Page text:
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UK, 1966 (MIFF 2000, Sensational Symphonies – The Unseen Ken Russell)

Director: Ken Russell

Russell portrays the flamboyant dancer as a self-indulgent exhibitionist and vulgarian intent on shocking the world with her self-consciously outrageous behaviour, promoting the image of a free-spirited artiste and ultimately a pathetic individual entrapped in her own myth-making. The film opens with a Citizen Kane-March Of Time style pastiche which offers a capsule history of Duncan's life culminating with her freakish death in 1927 by strangulation when her scarf was caught up by a car wheel. Within the year Melvyn Bragg, Russell's erstwhile writing collaborator on Women In Love (1969) and The Music Lovers (1971), contributed a scenario for director Karel Reisz's feature version starring Vanessa Redgrave in the title role.

"Isadora seemed to embody the best and worst of an artist. She had genuine talent, some mystical insight, but she was a bit bogus as well. She had that touch of vulgarity which I think people connected with, she negated the esoteric idea of Art because she couldn't help but give it her own humanity. And though she was usually drunk or shacked up with some ne'er-do-well she always survived. She was just a great person and that was her art. God knows what her dancing was like. Pretty terrible I imagine. But that doesn't matter. She effected and moved and meant a great deal to a lot of people. Everyone who saw or came into contact with her came away a bit different, even Mother Russia and Father Stalin."—Ken Russell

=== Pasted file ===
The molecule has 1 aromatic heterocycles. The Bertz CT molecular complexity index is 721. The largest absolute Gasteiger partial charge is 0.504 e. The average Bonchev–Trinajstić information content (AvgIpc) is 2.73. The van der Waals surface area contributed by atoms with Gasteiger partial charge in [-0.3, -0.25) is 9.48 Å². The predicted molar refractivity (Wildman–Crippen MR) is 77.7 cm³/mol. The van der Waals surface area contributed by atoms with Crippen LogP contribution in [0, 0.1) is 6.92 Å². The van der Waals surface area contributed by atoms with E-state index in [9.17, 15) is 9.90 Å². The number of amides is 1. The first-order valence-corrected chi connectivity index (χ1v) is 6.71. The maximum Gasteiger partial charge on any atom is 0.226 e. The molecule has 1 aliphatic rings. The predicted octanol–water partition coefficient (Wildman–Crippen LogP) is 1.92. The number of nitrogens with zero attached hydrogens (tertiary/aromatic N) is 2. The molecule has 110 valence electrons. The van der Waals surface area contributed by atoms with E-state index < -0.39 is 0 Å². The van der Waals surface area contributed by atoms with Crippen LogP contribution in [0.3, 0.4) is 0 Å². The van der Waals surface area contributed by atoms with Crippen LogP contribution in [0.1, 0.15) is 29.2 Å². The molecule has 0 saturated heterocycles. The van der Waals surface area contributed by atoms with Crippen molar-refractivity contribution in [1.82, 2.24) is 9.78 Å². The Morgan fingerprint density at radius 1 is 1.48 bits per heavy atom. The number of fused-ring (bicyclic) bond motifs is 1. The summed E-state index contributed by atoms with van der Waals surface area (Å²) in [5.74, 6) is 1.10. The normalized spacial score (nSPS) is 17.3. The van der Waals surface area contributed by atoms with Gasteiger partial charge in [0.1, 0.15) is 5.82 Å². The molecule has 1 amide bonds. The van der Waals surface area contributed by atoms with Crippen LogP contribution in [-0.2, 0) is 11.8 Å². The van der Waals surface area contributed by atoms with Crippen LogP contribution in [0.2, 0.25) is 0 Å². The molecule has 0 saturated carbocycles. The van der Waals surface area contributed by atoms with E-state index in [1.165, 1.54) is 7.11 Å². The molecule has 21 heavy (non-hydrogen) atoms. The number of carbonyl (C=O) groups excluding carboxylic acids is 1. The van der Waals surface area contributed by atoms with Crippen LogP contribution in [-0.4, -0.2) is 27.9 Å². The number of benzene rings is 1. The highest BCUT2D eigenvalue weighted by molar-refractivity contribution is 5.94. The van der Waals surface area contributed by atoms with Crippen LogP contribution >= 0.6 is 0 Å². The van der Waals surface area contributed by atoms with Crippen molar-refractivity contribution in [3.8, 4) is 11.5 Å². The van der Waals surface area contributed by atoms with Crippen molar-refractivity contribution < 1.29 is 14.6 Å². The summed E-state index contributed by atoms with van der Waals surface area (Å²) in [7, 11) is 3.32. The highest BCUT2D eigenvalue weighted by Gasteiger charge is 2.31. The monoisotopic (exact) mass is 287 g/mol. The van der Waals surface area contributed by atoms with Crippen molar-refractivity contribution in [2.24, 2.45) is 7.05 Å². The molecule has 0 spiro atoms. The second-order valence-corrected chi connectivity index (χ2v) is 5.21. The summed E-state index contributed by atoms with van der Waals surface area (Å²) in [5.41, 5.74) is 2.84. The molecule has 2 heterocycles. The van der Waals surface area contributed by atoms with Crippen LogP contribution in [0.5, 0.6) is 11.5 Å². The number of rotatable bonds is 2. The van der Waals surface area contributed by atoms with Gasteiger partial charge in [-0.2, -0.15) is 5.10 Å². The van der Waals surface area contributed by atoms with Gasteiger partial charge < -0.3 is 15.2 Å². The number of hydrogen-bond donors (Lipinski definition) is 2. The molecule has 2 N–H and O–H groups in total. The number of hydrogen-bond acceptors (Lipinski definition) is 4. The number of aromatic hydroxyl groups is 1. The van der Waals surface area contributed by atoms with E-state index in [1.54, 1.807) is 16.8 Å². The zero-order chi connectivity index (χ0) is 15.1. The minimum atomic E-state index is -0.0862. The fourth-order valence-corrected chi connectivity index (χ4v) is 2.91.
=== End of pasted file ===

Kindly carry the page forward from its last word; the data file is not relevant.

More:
See also...


The earliest example of Russell's composer portrait work is a fascinating biography of Sergei Prokofiev which utilise stock footage from Soviet propagand newsreels, stills and live action shots of ... More »


Russell is finally permitted to use a real person in close-up in a highly stylised meditation on the Hungarian born Bartok. ... "The film's structure is even more significant, especially the counter ... More »


Monitor's 100th program and a highly romantic interpretation of Elgar's life. For the first time actors in a documentary were permitted to play living persons on screen but only in long shot and in ... More »


One of Russell's most popular television works, inspired by Eric Fenby's memoir Delius As I Knew Him. The film centres upon the blind and paralysed composer Frederick Delius (Max Adrian), living out ... More »

Pop Goes the Easel

Monitor cameras spend a day — from dawn until midnight — with four young artists who between them have won critical acclaim, exhibition prizes and Art Council awards. Each of them has ... More »

Amelia and the Angel

An internationally acclaimed amateur film about a little girl in search of a pair of angel's wings. ... More »

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